Saul Landau – reporter, author of 14 books, filmmaker (45 of them), poet, college professor, and determined foe of U.S. assaults on Cuba – died Sept. 9 in Alameda, Calif., at the age of 77.
Landau served as senior fellow at the Institute for Policy Studies in Washington. At one time or another, he taught at California Polytechnic University in Pomona, the University of California-Santa Cruz, and American University in Washington. But his main vocation was that of agitator and political educator.
That bent emerged in Madison, Wis., where, as a student, Landau organized a “Joe Must Go” group aimed at the red-baiting Wisconsin senator, Joseph McCarthy. Later, Landau was a researcher for anti-imperialist sociologist C. Wright Mills and helped found Ramparts and Mother Jones magazines in San Francisco. He was a public television reporter there and also joined a mime troupe.
The breadth of Saul Landau’s interests shows in themes he pursued in books and especially films. Often in collaboration with others, he wrote about “The New Radicals” (1966), “National Security and U.S. Foreign Policy” (1988), guerrilla insurgencies in Central America (1993), George W. Bush’s “Preemptive Empire (2003), and U.S. culture (“Bush and the Botox World” – 2007).
Landau’s documentary films explored Syria (2004), Iraq (2002), the U.S.-Mexican border (1999), Zapatistas in Chiapas, Mexico (1966), Iraq (1999), Nicaragua (1983), Beirut, Lebanon (1982), Jamaican President Michael Manley in 1976 and 1980 – and much more. Landau’s highly regarded film “Paul Jacobs and the Nuclear Gang” (1980) documented the cover-up of terrible health effects from U.S. atomic bomb testing in the 1950s.
Notably, Landau produced films covering the rise of Chilean President Salvador Allende, later overthrown in the U.S.-assisted military coup in 1973. Orlando Letelier, foreign minister in the Allende government, was one of thousands who ended up being tortured and incarcerated. Landau helped spearhead a worldwide campaign for his release. Yet Chilean agents killed Letelier in 1976 in Washington. Landau and co-author John Dinges’ book on the case, “Assassination on Embassy Row,” alleged FBI involvement. Declassified U.S. intelligence material subsequently released by Washington’s National Security Archives provided confirmation.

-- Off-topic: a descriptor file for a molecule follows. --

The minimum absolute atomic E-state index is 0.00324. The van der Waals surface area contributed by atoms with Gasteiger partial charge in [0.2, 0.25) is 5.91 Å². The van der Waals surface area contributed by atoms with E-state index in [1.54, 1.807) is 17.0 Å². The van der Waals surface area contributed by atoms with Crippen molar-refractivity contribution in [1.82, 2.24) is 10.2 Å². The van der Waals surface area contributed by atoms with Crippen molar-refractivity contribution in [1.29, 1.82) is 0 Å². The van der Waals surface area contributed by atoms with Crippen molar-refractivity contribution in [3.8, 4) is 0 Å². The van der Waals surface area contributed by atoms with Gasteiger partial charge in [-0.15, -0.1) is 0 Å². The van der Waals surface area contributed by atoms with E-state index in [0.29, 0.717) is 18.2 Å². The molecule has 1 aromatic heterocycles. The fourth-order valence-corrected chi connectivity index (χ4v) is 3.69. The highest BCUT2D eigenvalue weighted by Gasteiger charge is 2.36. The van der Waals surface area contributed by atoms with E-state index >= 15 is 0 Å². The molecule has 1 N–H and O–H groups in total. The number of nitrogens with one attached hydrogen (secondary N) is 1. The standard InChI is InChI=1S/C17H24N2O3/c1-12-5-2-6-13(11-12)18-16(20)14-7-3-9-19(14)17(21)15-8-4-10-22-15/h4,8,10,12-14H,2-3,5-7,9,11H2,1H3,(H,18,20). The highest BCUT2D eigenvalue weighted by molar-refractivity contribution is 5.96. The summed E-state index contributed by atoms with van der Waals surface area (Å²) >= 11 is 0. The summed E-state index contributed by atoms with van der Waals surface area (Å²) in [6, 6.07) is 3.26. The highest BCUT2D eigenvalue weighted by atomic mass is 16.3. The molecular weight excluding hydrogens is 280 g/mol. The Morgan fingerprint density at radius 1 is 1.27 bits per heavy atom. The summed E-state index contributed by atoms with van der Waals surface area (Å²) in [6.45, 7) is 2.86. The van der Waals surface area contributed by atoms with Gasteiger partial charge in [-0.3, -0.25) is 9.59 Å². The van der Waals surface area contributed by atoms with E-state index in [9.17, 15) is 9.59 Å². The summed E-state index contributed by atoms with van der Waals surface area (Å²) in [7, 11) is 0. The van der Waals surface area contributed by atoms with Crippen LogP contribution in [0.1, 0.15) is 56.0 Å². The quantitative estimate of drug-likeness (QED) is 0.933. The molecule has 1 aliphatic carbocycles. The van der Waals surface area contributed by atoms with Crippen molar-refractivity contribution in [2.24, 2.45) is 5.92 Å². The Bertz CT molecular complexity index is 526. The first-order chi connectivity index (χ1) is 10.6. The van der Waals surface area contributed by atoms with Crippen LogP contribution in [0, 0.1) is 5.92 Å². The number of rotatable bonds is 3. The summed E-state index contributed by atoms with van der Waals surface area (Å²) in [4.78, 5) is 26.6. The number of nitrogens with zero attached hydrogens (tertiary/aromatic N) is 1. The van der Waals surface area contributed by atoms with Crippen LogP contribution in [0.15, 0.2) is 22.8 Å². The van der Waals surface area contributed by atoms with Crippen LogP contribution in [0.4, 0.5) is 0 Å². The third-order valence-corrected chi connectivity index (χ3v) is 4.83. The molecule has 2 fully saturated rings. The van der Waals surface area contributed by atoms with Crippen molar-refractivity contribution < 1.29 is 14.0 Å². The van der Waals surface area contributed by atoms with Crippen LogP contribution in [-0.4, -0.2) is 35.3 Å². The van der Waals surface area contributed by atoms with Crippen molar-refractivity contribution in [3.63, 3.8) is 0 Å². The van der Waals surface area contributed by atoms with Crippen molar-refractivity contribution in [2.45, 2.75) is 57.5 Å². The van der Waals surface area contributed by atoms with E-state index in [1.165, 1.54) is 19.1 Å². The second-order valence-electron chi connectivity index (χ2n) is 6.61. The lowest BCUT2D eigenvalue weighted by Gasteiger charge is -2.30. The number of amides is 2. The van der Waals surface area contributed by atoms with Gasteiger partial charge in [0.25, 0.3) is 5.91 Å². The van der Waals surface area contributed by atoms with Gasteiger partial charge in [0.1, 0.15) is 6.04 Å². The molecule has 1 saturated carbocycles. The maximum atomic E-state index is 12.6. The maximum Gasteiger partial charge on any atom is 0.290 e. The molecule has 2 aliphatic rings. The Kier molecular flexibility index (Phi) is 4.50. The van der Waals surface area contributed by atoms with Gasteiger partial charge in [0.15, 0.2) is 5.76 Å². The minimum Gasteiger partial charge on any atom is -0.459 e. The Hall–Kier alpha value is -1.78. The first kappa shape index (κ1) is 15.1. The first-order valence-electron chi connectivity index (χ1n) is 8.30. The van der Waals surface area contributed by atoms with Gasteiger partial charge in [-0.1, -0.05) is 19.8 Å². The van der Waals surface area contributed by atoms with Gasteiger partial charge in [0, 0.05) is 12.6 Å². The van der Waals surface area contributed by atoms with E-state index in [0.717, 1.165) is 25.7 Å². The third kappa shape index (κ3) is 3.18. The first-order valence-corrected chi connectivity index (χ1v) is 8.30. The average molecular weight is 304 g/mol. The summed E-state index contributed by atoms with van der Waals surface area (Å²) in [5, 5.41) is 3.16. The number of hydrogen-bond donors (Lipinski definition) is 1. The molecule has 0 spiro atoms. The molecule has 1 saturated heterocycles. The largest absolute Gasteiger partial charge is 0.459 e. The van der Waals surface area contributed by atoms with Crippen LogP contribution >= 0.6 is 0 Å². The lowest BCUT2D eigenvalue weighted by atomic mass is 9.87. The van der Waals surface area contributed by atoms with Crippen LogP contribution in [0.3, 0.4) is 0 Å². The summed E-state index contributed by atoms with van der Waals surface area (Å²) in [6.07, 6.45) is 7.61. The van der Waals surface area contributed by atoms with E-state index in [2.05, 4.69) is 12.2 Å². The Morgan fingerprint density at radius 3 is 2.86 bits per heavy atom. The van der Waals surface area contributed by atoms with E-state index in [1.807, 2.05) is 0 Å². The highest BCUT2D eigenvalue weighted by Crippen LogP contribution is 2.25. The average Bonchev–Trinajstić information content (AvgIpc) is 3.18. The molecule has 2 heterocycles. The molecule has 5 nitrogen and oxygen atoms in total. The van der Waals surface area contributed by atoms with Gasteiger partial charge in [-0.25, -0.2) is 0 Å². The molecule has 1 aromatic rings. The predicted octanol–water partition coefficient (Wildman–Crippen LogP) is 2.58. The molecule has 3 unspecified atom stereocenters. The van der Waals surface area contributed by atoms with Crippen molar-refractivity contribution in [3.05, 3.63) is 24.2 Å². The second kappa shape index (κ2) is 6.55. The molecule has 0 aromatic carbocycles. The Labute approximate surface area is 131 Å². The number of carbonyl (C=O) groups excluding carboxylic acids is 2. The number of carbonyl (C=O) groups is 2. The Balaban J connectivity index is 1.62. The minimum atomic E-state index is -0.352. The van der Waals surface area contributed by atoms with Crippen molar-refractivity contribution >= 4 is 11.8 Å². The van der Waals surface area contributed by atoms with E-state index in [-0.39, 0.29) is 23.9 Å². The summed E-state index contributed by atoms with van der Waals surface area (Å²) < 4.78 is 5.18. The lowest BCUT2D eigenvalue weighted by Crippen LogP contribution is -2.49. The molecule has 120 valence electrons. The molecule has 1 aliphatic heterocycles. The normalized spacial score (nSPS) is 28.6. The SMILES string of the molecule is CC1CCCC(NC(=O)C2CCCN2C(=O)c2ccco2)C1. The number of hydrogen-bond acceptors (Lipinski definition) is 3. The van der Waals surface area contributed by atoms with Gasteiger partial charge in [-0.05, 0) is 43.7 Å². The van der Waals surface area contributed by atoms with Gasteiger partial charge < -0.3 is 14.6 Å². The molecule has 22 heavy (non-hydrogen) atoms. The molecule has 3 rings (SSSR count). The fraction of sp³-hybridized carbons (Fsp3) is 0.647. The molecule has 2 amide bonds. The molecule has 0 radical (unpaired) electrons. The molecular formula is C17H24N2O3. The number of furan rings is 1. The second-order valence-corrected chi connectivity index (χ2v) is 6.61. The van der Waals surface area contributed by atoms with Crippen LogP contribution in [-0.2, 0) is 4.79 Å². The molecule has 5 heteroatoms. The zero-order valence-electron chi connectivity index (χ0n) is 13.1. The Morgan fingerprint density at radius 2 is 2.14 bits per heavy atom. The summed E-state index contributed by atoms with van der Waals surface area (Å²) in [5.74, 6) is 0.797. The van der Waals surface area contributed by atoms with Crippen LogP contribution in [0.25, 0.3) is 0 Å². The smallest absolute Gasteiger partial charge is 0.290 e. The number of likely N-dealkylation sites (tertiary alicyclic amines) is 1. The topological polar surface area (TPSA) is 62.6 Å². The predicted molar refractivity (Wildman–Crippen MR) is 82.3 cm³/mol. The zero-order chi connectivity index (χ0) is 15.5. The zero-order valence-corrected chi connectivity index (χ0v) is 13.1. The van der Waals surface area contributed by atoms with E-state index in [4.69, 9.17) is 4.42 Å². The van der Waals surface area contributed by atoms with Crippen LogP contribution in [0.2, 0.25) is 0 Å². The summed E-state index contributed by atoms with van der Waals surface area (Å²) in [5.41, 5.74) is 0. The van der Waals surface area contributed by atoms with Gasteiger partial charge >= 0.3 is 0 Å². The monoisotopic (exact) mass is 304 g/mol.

Ultimately, Saul Landau’s signal contribution may have been that he told the truth about Cuba and 50 years of U.S. siege. He made six Cuba-related films. The most remarkable were “Fidel,” a report of Landau’s week-long jeep trip across the island with the Cuban leader in 1968, and his 2012 film “Will Real Terrorist Please Stand Up.” There, Landau documented the falsehoods and violence marking the notorious anti-Cuban terror campaign emanating from the United States. He showed how the Cubans Gerardo Hernandez, Ramon Labañino, Antonio Guerrero, René Gonzalez, and Fernando Gonzalez came to Florida to defend against the terror and why four of them remain in U.S. prisons after 15 years. Through that film and in other ways Saul Landau contributed mightily to the cause of the Cuban Five.
During the last three years of Saul Landau’s life, he and actor Danny Glover visited and became friends with prisoner Gerardo Hernandez, who is serving two life terms. Landau issued down-to-earth, intimate reports after each visit. They circulated widely.
A month before Landau’s expected death, Hernandez wrote him: “It is just a journey, Saul, the other is not true … How could it be true, with so many people who admire you and love you? A trip where? …You’ll be here whenever Danny visits me, and in Cuba when the Five are reunited.” In August, Saul Landau received Cuba’s Medal of Friendship, issued by the Cuban Council of State.
Photo: Saul Landau, right, with actor Danny Glover, left, visits Cuban Five prisoner Gerardo Hernandez. cubadebate.cu